Pensacola's moment on world stage was not a surprise I Kinsella

opinionCapt. Tim Kinsella Guest columnistPublished 8:01 AM EDT Aug 15, 2020Every now and again a story pops up

توسط NEWSSALAM در 25 مرداد 1399


Every now and again a story pops up that takes us out of our COVID-induced funk and reminds us that, despite all of our troubles, the world we live in can be joyful, uplifting, and inspiring. Recently, this wonderful city of Pensacola was slap, bang in the middle of one of those stories, and for just a few short moments we were able to look to the skies together and collectively enjoy our moment on the world stage.

All over the globe, millions of people watched as NASA astronauts Bob Behnken and Doug Hurley careened through the atmosphere at a blistering pace that was more than twenty times the speed of sound, destined for a spot in the ocean 30 miles off the coast of Pensacola. We held our breath as we waited for the SpaceX Dragon capsule to safely come through the communications blackout, anxiously anticipating that first radio call to report “all conditions normal.”

Many stood on the beach and strained their eyes through the haze, some with binoculars, some without, hoping to see the three red and white parachutes open, signaling the capsule’s safe return to spaceship earth. The excitement of being able to witness history firsthand resulted in a small flotilla of boats driving all the way out to the drop zone in the hope they’d be lucky enough to see it, and they weren’t disappointed. This was the first water landing by a manned space capsule since 1975, and for many it sparked nostalgic thoughts of another era when astronauts where national heroes and the success of the Apollo space missions made it seem like we could overcome anything together as a nation.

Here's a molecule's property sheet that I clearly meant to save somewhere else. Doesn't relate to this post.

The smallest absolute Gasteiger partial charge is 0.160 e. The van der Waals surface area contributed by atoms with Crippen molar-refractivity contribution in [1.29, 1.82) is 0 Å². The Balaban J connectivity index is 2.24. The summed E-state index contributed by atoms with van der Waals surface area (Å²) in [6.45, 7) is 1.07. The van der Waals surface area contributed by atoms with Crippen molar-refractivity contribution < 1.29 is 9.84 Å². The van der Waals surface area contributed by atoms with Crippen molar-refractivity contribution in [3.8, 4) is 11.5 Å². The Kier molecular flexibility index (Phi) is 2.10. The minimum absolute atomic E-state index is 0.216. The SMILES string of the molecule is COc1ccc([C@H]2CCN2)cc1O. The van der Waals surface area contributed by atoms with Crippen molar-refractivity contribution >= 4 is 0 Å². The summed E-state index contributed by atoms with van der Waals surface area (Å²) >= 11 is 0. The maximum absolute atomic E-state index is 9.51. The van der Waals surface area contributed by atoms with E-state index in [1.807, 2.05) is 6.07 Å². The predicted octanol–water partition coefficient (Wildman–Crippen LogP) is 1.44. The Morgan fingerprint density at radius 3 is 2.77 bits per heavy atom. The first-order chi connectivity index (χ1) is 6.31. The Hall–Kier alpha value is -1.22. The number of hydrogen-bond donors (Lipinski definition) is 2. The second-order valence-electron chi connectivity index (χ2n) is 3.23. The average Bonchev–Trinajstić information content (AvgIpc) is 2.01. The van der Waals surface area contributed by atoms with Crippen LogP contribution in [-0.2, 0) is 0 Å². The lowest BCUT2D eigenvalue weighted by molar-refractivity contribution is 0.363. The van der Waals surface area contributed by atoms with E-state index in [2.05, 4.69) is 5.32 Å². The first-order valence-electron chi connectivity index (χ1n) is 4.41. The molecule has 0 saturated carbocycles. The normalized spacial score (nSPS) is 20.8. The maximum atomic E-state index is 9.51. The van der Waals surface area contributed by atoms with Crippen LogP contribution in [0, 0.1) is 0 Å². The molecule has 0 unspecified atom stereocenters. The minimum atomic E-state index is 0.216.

Like the Apollo and Mercury missions in the 1960’s and 70’s, this mission had strong ties to the Naval service. Doug Hurley is a United States Marine and Naval Aviator, and began his flying career at NAS Pensacola. The capsule was brought to the NAS Pensacola pier onboard the SpaceX vessel GO NAVIGATOR, and the astronauts were flown from the GO NAVIGATOR to Sherman Field via helicopter and transferred to a NASA aircraft for further transportation to Houston.  

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But this wasn’t NAS Pensacola’s first rodeo with the space program. Seven of the 11 astronauts who walked on the moon were Naval Aviators who began their career here at the “Cradle”. The director of the National Naval Aviation Museum, Captain Sterling “Sterls” Gilliam, USN (ret), enjoys telling a story regarding a particular young flight student by the name of Ensign Neil Armstrong.

Ensign Armstrong flew his first solo flight at NAS Pensacola, for which he received a below average grade for his landing approach, but an above average for his “strong mental attitude.” In time, Armstrong would become one of the most skilled and celebrated pilots in history, and arguably more responsible for the success of the Apollo 11 moon landing than any other astronaut. As my friend Sterls likes to say, Neil Armstong’s ascendency to aviation greatness personifies Naval Aviation’s ethos of “the relentless pursuit of perfection.”

For many years, NASA astronauts conducted water survival training onboard NAS Pensacola. One of the first astronauts, however, was not even human. On May 28, 1959, a squirrel monkey named Miss Baker was one of the first primates to be successfully launched into space.  Following her successful mission, Miss Baker became a national celebrity and resided at the Naval Aviation Medical Institute at NAS Pensacola for many years. She was eventually moved to the U.S. Space and Rocket Center in Huntsville, Alabama, where her final resting place is marked by a large gravestone. To this day, her grave routinely has several bananas on top, left by visiting well-wishers.

This most recent joint NASA and SpaceX event may have been just one more notable episode in NAS Pensacola’s long and storied history, but we needed to experience it. We needed to be reminded of our potential as a human race. We needed to be reminded that our collective history is not yet written; that history is happening all around us; that we are collectively responsible for our destiny, and must therefore protect the promise of our children’s future. We needed to be reminded that even in the most challenging of times the human race is capable of such wondrous things. 

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